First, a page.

Last week we announced on this blog the live webcast of congressional hearings held on the Yukos case, featuring testimony by Tim Osborne, Anders Aslund, and others. The archived webcast can still be viewed, and now the transcripts are available for download. Tim Osborne excerpt:
Let me be clear, the Yukos case is about the improper and illegal persecution and seizure of legitimate individual corporate and private assets for the political and financial benefit of the Russian state. The past four years have seen a veritable onslaught against GML, its holdings, and its shareholders by Russian authorities, against the backdrop of a profound retreat in democratic developments in Russia. This includes the abandonment of the rule of law, collapse of an independent judiciary as well as a breakdown of corporate governance, investor protections and business transparency. Beyond the obvious problems faced by the direct targets of the Russian authorities, American minority shareholders in Yukos have lost $6 billion. The Russian government has made clear that the expropriation of their investment is acceptable and permissible collateral damage. The impact of these events on American investors is dire, and will continue to be going forward if it goes unchecked. It’s a tragic irony that I am testifying virtually on the four year anniversary of the arrest and imprisonment of Mikhail Khodorkovsky, a founding shareholder of GML and the senior executive of Yukos, and his business partner, Platon Lebedev. I would like to call your attention to four universal principles held dear to free and open markets worldwide, which as illustrated by the conduct of the Russian Government towards Yukos and GML, are being set aside in Russia to the detriment of investors and financial stakeholders in the U.S. and abroad. They are: – Transparency in capital markets; – Maximizing shareholder value; – Protecting investors; and – Adherence to the rule of law.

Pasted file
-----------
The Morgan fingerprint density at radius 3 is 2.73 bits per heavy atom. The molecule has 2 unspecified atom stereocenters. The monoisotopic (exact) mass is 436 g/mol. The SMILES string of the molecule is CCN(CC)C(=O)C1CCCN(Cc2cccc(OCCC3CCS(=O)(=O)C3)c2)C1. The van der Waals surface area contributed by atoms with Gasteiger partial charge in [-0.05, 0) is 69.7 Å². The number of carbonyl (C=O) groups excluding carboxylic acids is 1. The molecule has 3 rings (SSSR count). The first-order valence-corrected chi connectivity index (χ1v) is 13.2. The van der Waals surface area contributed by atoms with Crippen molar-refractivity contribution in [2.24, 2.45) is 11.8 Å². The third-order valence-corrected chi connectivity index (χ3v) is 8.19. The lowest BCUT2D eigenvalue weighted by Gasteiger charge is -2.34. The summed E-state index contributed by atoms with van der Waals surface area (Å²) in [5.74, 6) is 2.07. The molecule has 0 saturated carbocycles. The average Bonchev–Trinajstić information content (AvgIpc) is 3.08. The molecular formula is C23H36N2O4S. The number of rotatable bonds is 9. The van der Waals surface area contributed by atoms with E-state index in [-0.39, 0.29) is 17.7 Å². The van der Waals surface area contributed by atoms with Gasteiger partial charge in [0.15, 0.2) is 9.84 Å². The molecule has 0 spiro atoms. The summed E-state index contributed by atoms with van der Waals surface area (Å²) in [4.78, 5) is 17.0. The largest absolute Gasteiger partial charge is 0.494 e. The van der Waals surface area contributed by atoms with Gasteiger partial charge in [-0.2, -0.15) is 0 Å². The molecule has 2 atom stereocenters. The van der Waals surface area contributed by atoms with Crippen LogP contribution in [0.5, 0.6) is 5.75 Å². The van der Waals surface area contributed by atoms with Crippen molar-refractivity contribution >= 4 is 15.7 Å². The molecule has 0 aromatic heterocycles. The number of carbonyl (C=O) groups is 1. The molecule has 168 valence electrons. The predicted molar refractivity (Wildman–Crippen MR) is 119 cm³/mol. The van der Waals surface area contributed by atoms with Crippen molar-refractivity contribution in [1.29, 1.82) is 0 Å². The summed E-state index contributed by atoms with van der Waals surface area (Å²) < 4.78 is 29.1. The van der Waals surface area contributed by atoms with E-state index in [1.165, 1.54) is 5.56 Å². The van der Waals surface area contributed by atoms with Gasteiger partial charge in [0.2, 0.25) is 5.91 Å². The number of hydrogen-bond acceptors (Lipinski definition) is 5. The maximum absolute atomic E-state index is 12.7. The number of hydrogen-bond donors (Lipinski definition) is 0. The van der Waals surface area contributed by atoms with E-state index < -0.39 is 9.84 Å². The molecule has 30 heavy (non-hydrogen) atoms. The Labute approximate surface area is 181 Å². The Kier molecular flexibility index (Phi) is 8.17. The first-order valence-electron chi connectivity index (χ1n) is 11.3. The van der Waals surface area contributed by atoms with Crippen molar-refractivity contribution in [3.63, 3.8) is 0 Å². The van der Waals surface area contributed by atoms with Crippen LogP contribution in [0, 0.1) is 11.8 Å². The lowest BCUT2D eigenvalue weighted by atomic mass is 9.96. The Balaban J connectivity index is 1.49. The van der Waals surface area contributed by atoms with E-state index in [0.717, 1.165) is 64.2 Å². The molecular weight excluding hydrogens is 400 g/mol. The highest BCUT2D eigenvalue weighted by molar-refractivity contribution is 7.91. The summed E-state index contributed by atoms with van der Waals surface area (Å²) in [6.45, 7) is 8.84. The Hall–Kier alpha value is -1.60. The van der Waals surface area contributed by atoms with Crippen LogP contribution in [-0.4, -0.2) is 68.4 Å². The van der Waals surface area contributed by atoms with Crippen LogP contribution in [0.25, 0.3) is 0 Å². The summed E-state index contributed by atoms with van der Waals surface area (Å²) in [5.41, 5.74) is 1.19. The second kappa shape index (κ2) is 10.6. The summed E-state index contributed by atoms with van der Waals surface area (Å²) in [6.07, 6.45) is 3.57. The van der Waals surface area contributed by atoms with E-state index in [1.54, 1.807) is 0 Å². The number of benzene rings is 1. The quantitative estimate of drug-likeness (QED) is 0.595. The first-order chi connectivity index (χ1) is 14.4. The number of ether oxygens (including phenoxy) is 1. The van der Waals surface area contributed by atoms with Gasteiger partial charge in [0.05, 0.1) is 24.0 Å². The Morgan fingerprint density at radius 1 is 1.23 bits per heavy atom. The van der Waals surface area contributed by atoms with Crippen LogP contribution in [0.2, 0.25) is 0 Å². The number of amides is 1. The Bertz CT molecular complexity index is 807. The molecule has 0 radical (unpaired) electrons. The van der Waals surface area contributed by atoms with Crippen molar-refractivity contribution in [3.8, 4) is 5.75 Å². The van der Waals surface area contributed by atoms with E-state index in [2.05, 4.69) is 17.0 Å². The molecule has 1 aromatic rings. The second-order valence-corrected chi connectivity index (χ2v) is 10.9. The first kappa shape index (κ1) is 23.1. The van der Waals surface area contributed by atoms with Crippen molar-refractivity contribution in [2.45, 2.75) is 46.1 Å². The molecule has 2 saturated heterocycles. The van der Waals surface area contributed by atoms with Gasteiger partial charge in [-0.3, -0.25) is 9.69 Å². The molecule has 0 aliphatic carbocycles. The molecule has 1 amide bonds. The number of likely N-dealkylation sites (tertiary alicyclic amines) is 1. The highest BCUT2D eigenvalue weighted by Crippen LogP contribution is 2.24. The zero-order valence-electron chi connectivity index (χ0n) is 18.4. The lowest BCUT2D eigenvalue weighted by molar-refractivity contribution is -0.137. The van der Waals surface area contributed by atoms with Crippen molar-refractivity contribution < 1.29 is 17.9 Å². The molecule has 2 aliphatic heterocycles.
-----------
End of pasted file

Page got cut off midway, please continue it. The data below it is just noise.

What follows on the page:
It is difficult to escape the impression that the current US administration has done nothing to establish appropriate legal defenses for American shareholders of Russian companies. Unfortunately, Yukos is not likely to be the single case, because a wave of renationalization is currently under way in Russia. How can this situation be remedied? To begin with, one would expect US top officials to protest against the confiscation of billions of dollars bona fide investment by American citizens. In several cases, Putin has moderated his actions after loud, public, and concerted Western protests. The easiest legal option is probably to persuade Russia to ratify the bilateral investment treaty of 1992, which should not be that difficult, but it does not appear to be on the U.S. agenda. In the longer term, adequate legal guarantees can be best accomplished through the conclusion of a bilateral free trade agreement between the United States and Russia, but that presupposes that Russia becomes a member of the World Trade Organization. During President Putin’s first term, Russia’s accession to the WTO was an important goal. In November 2006, Russia concluded a substantial bilateral protocol with the U.S. on Russia’s accession to the WTO. Unfortunately, President Putin has increasingly downplayed the significance of the WTO. Last June, he went as far as to call the WTO “obsolete;” Russia’s progress toward accession has slowed down; and German Gref, the Minister for Economic Development and Trade, who has been Russia’s foremost advocate of WTO membership, was dismissed from the government last month. Russia’s government still professes its aim to join the WTO, but its determination has waned. The absence of any legal safeguard for American investment in Russia can nothing but harm and hold them back. The Russian state officials that carried out the confiscation of Yukos have by no means been punished but have only had their appetite vetted. This is apparent from the current wave of renationalization in Russia, which further deters Americans from investment in Russia. My conclusion is that the United States has an interest in stronger mutual treaty obligations between the U.S. and Russia safeguarding investments. Also bona fide Russian businessmen have an interest in such treaty obligations. Although a WTO accession does not have direct bearing on investment, it can serve as a useful tool, providing a basis for a bilateral free trade agreement, which would contain guarantees for the protection of investment.